September

Jobs in the garden in September include:

  • If you haven’t already done so a job to be finished this month is the cutting of deciduous hedges such as beech and hornbeam.
  • Start thinking about ordering bulbs. Daffodils and also Alliums can benefit from being planted in September.
  • Organise your compost area, clearing bins ready for the autumn influx of greenery.
  • Keep deadheading – to keep plants such as repeat flowering roses and late summer perennials flowering longer and to provide more colour in the garden.
  • Keep weeding. Annual weeds such as chickweed and hairy bitter cress will carry on flowering and setting seed if the weather is mild. Also check borders for seedlings of plants such as hardy geraniums and foxgloves and remove them if you do not need them or move them elsewhere in the garden.
  • If you are tidying herbaceous borders then now is the time to lift and divide big clumps of perennial plants that flowered earlier in the year. Get rid of old congested growth from the centre of the plant and use newer growth from the edges to form new plants, replanting in groups of 3 or more for greater impact in the border.
  • Trim back any shrubs that have grown over walkways and to avoid future problems, cut back shoots of climbers that are heading for gutters.
  • In the vegetable garden, it should be time to harvest main crop potatoes. Best to do this on warm and sunny days and the potatoes left to dry in the sun before being stored in paper sacks and kept in a dark and frost free place.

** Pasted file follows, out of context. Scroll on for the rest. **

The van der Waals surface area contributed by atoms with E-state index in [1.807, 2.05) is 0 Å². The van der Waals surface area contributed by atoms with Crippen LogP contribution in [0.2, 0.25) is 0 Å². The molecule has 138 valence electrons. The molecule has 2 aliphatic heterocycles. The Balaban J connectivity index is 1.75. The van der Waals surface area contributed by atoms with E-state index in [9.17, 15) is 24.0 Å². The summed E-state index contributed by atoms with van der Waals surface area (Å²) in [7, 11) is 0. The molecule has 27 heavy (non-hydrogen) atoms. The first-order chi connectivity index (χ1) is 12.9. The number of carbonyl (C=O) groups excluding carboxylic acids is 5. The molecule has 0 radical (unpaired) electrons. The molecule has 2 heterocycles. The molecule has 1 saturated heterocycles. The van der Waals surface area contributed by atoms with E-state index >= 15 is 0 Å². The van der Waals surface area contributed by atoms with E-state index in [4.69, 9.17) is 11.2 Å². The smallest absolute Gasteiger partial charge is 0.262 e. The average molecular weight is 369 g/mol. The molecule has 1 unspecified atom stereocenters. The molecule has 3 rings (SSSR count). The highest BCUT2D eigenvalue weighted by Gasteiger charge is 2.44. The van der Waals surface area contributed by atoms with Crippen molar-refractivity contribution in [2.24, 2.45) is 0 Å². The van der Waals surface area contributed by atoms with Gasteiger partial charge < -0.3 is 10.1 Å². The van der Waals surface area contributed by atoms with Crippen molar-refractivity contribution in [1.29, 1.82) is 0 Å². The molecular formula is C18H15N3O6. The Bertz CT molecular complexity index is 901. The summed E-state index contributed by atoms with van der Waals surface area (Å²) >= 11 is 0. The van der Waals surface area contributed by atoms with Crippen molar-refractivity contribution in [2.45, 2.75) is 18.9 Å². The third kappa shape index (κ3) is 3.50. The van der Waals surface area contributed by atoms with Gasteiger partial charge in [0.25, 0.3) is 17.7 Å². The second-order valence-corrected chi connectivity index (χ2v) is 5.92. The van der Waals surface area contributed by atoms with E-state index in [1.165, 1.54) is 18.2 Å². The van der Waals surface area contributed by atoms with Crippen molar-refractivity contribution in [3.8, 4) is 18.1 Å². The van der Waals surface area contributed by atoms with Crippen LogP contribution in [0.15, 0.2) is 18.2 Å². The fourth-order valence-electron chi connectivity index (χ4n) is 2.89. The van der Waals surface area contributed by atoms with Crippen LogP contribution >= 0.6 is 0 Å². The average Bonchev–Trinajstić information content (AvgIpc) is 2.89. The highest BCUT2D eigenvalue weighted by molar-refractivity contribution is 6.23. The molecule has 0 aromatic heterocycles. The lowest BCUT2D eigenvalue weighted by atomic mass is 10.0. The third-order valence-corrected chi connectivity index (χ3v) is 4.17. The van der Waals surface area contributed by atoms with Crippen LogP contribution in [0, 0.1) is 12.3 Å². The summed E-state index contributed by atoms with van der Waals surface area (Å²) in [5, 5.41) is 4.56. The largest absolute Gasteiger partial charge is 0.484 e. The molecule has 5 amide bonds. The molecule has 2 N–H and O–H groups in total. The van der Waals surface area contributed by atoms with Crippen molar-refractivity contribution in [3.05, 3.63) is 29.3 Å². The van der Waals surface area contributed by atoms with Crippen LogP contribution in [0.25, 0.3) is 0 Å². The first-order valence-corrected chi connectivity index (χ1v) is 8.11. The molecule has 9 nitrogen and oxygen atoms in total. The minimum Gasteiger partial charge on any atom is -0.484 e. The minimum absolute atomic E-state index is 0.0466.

• It is not too late to plant out young broccoli plants (remember that like all brassicas they will need netting to protect them from wood pigeons over the winter). Garlic and autumn onion setts can also be planted this month.
  • Autumn raspberries should be fruiting this month but it is time to tidy up the canes of the earlier summer fruiting type. Cut off canes that have fruited and tie in new shoots that will bear the fruit next year. Strawberries can also be tidied up now. The foliage should be cut off about 1” from the ground with weeds that might have got into the ‘patch’ removed. Any runners can be planted up to replace older plants – that are best replaced after 3 years.
  • And if you have cleared areas in the vegetable garden, consider sowing a crop of green manure. Those that can be sown now include forage pea and field bean. Grown over winter they will not only cover the ground reducing weed growth and hold onto soil fertility that would otherwise be washed away by winter rains but they will also help to increase fertility of the soil for next season by fixing nitrogen from the air into the soil.
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